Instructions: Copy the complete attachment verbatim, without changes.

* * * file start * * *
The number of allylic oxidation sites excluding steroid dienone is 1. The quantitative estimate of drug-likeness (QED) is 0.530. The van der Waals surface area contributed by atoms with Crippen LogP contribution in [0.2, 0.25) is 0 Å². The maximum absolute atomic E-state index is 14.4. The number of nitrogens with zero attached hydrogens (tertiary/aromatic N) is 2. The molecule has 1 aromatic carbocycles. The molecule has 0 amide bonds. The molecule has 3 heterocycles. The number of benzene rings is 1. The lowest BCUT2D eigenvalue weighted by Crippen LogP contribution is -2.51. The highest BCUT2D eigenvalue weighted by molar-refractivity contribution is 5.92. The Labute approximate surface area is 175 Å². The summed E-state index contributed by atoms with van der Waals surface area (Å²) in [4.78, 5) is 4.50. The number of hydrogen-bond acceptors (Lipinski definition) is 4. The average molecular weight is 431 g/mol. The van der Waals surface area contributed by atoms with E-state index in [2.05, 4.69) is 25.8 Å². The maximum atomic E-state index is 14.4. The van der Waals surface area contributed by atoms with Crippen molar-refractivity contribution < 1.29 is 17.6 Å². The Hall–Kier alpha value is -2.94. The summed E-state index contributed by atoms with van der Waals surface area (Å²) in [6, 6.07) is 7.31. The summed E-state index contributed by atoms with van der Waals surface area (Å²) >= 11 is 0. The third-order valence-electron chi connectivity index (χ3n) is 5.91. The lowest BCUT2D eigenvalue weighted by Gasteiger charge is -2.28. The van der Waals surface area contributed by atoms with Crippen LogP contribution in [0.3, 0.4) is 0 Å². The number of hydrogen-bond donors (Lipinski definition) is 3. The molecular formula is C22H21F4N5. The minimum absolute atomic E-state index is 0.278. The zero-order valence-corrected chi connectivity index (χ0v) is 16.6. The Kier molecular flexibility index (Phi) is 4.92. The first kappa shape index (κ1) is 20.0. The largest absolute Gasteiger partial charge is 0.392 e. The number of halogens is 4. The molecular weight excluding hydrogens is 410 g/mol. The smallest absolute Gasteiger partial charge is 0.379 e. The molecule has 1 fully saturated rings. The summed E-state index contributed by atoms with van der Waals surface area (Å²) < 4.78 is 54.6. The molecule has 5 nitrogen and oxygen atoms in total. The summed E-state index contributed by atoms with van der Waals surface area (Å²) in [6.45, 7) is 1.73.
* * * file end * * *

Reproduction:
The number of allylic oxidation sites excluding steroid dienone is 1. The quantitative estimate of drug-likeness (QED) is 0.530. The van der Waals surface area contributed by atoms with Crippen LogP contribution in [0.2, 0.25) is 0 Å². The maximum absolute atomic E-state index is 14.4. The number of nitrogens with zero attached hydrogens (tertiary/aromatic N) is 2. The molecule has 1 aromatic carbocycles. The molecule has 0 amide bonds. The molecule has 3 heterocycles. The number of benzene rings is 1. The lowest BCUT2D eigenvalue weighted by Crippen LogP contribution is -2.51. The highest BCUT2D eigenvalue weighted by molar-refractivity contribution is 5.92. The Labute approximate surface area is 175 Å². The summed E-state index contributed by atoms with van der Waals surface area (Å²) in [4.78, 5) is 4.50. The number of hydrogen-bond acceptors (Lipinski definition) is 4. The average molecular weight is 431 g/mol. The van der Waals surface area contributed by atoms with E-state index in [2.05, 4.69) is 25.8 Å². The maximum atomic E-state index is 14.4. The van der Waals surface area contributed by atoms with Crippen molar-refractivity contribution < 1.29 is 17.6 Å². The Hall–Kier alpha value is -2.94. The summed E-state index contributed by atoms with van der Waals surface area (Å²) in [6, 6.07) is 7.31. The summed E-state index contributed by atoms with van der Waals surface area (Å²) >= 11 is 0. The third-order valence-electron chi connectivity index (χ3n) is 5.91. The lowest BCUT2D eigenvalue weighted by Gasteiger charge is -2.28. The van der Waals surface area contributed by atoms with Crippen LogP contribution in [0.3, 0.4) is 0 Å². The number of hydrogen-bond donors (Lipinski definition) is 3. The molecular formula is C22H21F4N5. The minimum absolute atomic E-state index is 0.278. The zero-order valence-corrected chi connectivity index (χ0v) is 16.6. The Kier molecular flexibility index (Phi) is 4.92. The first kappa shape index (κ1) is 20.0. The largest absolute Gasteiger partial charge is 0.392 e. The number of halogens is 4. The molecular weight excluding hydrogens is 410 g/mol. The smallest absolute Gasteiger partial charge is 0.379 e. The molecule has 1 fully saturated rings. The summed E-state index contributed by atoms with van der Waals surface area (Å²) < 4.78 is 54.6. The molecule has 5 nitrogen and oxygen atoms in total. The summed E-state index contributed by atoms with van der Waals surface area (Å²) in [6.45, 7) is 1.73.